John Kerry (search) said Friday he would put Usama bin Laden (search) on trial in U.S. courts rather than an international tribunal to ensure the "fastest, surest route" to a murder conviction if the terrorist mastermind is captured while he is president.

"I want him tried for murder in New York City, and in Virginia and in Pennsylvania," where planes hijacked by Al Qaeda (search) operatives crashed Sept. 11, 2001, Kerry said in his first interview as the Democratic presidential nominee.

The Saudi-bred terrorist is suspected of plotting attacks that have shed blood across the globe, not just in the United States. Kerry suggested he would place the highest priority on avenging American deaths.

He called the Bush administration's attempt to create a Muslim security force in Iraq an overdue act of desperation. "Great idea," he said. "Should have been done from the very beginning."

Kerry, fielding questions about foreign policy, presidential politics, abortion and the death penalty during a 12-minute interview with The Associated Press in this GOP-leaning Hudson Valley community, took Bush and his Republican allies head-on.

"They don't have a record to run on so all they can do is attack," Kerry said. He was responding to Bush, who a few minutes earlier had said from the campaign trail that Kerry had no significant achievements in Congress.

Word of the criticism drew a chuckle from the fourth-term senator, who wore an open-collar shirt and slacks. "That's the response to a positive campaign," he said sarcastically.

The night before, in his hometown of Boston, Kerry accepted the Democratic nomination at a convention scripted to project a positive, upbeat image to independent voters. The Democratic National Committee launched a one-week, $6 million ad campaign that features images of the convention, and party officials expect the DNC ads to turn negative this summer.

Noting that federal law limits his influence over DNC ads, Kerry didn't rule out airing his own ads critical of the White House. "I'm going to certainly reserve the right to respond to these people if they continually hack away," he said.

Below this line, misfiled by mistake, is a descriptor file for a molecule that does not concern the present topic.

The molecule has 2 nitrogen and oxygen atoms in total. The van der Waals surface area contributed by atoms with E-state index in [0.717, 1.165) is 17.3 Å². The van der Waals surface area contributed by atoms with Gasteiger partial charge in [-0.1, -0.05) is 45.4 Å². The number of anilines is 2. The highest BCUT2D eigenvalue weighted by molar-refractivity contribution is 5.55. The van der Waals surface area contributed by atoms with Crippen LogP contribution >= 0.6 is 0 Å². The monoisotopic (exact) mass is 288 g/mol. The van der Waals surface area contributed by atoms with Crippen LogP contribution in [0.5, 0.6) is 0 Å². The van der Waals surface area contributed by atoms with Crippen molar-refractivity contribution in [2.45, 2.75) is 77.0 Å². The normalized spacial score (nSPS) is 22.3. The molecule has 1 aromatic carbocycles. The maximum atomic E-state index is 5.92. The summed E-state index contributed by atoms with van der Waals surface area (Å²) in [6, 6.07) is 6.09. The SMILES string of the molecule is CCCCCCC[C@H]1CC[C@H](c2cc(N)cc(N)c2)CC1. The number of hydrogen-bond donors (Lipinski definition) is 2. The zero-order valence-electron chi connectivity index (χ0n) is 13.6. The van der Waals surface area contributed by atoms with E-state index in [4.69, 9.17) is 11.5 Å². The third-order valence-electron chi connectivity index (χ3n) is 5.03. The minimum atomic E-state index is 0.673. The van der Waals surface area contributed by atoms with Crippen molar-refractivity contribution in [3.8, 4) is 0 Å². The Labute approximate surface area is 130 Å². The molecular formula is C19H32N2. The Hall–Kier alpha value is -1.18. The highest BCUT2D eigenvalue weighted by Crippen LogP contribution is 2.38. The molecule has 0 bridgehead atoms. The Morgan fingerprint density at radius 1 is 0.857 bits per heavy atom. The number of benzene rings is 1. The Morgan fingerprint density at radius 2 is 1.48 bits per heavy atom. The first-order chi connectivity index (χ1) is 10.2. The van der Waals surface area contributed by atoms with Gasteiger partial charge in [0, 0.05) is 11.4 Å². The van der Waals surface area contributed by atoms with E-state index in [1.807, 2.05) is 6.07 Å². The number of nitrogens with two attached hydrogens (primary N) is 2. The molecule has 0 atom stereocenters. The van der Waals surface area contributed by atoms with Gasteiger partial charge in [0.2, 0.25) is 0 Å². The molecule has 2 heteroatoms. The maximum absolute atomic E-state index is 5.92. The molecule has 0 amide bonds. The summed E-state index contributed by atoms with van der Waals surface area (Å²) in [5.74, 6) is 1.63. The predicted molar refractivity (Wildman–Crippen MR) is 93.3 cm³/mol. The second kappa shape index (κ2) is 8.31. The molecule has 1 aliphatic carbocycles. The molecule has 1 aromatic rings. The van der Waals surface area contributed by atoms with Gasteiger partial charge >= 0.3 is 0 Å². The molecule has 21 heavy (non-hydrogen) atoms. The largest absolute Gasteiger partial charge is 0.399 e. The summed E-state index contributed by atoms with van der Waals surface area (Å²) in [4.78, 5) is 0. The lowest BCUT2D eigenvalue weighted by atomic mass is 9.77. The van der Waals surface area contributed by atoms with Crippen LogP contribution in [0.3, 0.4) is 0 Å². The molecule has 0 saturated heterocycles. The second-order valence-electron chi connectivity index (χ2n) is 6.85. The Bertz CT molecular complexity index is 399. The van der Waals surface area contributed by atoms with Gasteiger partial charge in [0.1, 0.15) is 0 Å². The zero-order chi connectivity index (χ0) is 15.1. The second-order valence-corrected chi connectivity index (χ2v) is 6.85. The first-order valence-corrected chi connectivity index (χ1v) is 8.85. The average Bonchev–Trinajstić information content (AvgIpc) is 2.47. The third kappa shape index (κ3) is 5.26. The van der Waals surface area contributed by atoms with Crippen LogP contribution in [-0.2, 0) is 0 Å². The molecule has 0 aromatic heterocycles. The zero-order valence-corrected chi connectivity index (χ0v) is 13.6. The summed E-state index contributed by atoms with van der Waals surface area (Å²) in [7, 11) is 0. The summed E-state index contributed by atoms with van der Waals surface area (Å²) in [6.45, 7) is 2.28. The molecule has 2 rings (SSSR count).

On the Muslim force initiative pushed by Saudi Arabia, Kerry said "Why is that being done as an act of desperation today rather than two years ago before a lot of lives were lost?" He said it was yet another lost opportunity to build a coalition that would help ease the U.S. burden in money and lives.

"A change in the presidency is essential to our ability to restore our respect" in the world, Kerry said.

Replied Bush spokesman Steve Schmidt: "John Kerry's decision to characterize progress in the war on terror as an act of desperation is his latest attempt to inject politics and opportunism into a subject that should unite Americans."

Kerry has long been an opponent of the death penalty, but in recent years has made an exception for terrorism. The former prosecutor said crimes like rape and child murder do not warrant the highest punishment.

"It's certainly terrorizing to the person who's undergoing it. I understand that," Kerry said. "But terrorism is a political act to terrorize a nation, to try to challenge a way of life and a standard. It's just a different act."

He said bin Laden deserves to die.

"I would go the fastest, surest route of conviction, and in my belief that would be a trial for murder in the United States," the Democrat said when asked if he would seek to try bin Laden at The Hague.

Stepping gingerly into another social issue, Kerry reiterated that he believes that life begins at conception — and that a woman has the right to choose whether to abort.

Asked whether he believes abortion is taking a life, Kerry said a fetus is a "form of life."

"The Bible itself — I mean, everything talks about different layers of development. That's what Roe v Wade does. It talks about viability. It's the law of the land." The Supreme Court's 1973 Roe v Wade ruling legalized abortion in America.

"I don't believe personally that it's the government's job to step in and take my article of faith and transfer it to somebody who doesn't share that article of faith," said Kerry, a Roman Catholic.